4) The better small presses are often genre specialists. Sometime they have distribution outside of the trade (bookstores and libraries). For example, a gardening publisher may have access to garden store distribution. Always try to find a press that knows your subject matter well. You’ll not only be rewarded emotionally through working with someone who understands your book, but you may also be rewarded financially as well. 
5) If you have the means, be prepared to subsidize the publication with additional revenues for marketing and advertising. One difference between a larger house and a smaller one is the author’s ability to work more closely with the top brass in the company. Small presses may hesitate to ask for subsidies, and some will even turn them down, but most will jump at the chance to work with a larger budget. 

Tips for self-publishing: 

1) As a self-publisher, you have two basic options: 
• Go it alone and set up your own publishing company. 
• Use a self-publishing company. 
2) Unless you have a deep desire to actually be a publisher and spend the next six to 12 months doing nothing but that, save yourself time and money and use a self-publishing company, especially the first time around. 
3) Make sure your self-publishing contract is, in fact, a self-publishing contract. Do you retain all rights to your work? Can you cancel the agreement easily? Do you own the rights to the design and editorial work?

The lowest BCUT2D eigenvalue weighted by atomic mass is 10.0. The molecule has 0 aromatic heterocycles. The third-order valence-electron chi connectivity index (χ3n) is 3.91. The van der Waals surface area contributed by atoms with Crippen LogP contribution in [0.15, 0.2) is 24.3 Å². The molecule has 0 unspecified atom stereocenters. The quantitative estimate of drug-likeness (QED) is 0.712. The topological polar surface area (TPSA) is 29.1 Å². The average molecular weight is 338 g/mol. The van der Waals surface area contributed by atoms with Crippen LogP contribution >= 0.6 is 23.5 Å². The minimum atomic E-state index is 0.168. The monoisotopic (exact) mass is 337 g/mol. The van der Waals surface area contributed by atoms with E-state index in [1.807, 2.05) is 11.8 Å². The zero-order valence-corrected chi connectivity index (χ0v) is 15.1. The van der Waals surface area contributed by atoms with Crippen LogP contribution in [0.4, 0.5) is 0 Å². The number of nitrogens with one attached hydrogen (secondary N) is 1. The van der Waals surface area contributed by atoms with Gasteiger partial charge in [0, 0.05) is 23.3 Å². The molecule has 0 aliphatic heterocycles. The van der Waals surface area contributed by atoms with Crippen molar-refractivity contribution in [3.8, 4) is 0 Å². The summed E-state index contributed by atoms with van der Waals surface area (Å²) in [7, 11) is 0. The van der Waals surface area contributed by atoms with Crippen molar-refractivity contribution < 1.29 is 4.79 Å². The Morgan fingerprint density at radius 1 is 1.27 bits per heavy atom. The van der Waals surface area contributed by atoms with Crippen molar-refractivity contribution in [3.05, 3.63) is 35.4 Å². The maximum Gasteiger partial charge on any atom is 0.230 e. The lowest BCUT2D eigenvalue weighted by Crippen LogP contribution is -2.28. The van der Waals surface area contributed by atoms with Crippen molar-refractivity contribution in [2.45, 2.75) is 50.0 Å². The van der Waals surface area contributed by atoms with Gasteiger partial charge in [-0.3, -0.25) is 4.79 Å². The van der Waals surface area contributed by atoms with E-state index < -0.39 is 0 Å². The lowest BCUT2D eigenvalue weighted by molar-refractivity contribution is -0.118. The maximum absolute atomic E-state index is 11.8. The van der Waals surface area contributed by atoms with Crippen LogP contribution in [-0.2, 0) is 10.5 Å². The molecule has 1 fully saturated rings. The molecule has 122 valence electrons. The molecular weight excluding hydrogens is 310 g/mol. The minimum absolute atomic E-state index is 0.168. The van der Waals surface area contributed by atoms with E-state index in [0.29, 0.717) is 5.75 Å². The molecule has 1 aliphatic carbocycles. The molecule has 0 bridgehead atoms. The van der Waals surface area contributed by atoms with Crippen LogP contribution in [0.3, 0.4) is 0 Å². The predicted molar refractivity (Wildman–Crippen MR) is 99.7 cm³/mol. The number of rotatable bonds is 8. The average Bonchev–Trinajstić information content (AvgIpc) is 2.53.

4) Understand the economics of your self-publishing contract. There are tremendous differences in costs and potential earnings from company to company, and the best deals are categorically not to be had with the bigger companies. 
5) Do not undervalue the services provided. Things like book design matter a great deal to your book’s success. Take a clue from this tidbit: An established professional book designer who is working for an established trade publisher charges approximately $2,500 and up per cover, and big-name cover designers command much heftier fees. If you purchase a cover design for $250, it’s likely to show, and your book will be stuck with that cover for life (unless you pay to replace it). If you underpaid for your book design—a one-time cost—and overpay for printing—a recurring cost— you can know for certain that you’re going in the wrong direction. The same goes for editing. 
6) Kiss rejection goodbye! 

 Final Tips for Authors:

1) If you get rejected, don’t sweat it. You’re an author now, so buck up! All of the best authors have been rejected, so you’re in noble company. If the rejection comes from an editor you admire and s/he hasn’t given a reason for the rejection, ask why and consider the editor’s comments closely. 
2) Whichever way you get published, celebrate it! Having a book published can be a life-altering event and open doors you never imagined. But never think for a moment that you have handed over the responsibility for the success of your title to your publisher, whether it is a large house, small house, or self-publishing company. Educate yourself about the care and feeding of your intellectual property. You will be glad you did.

Paul Cohen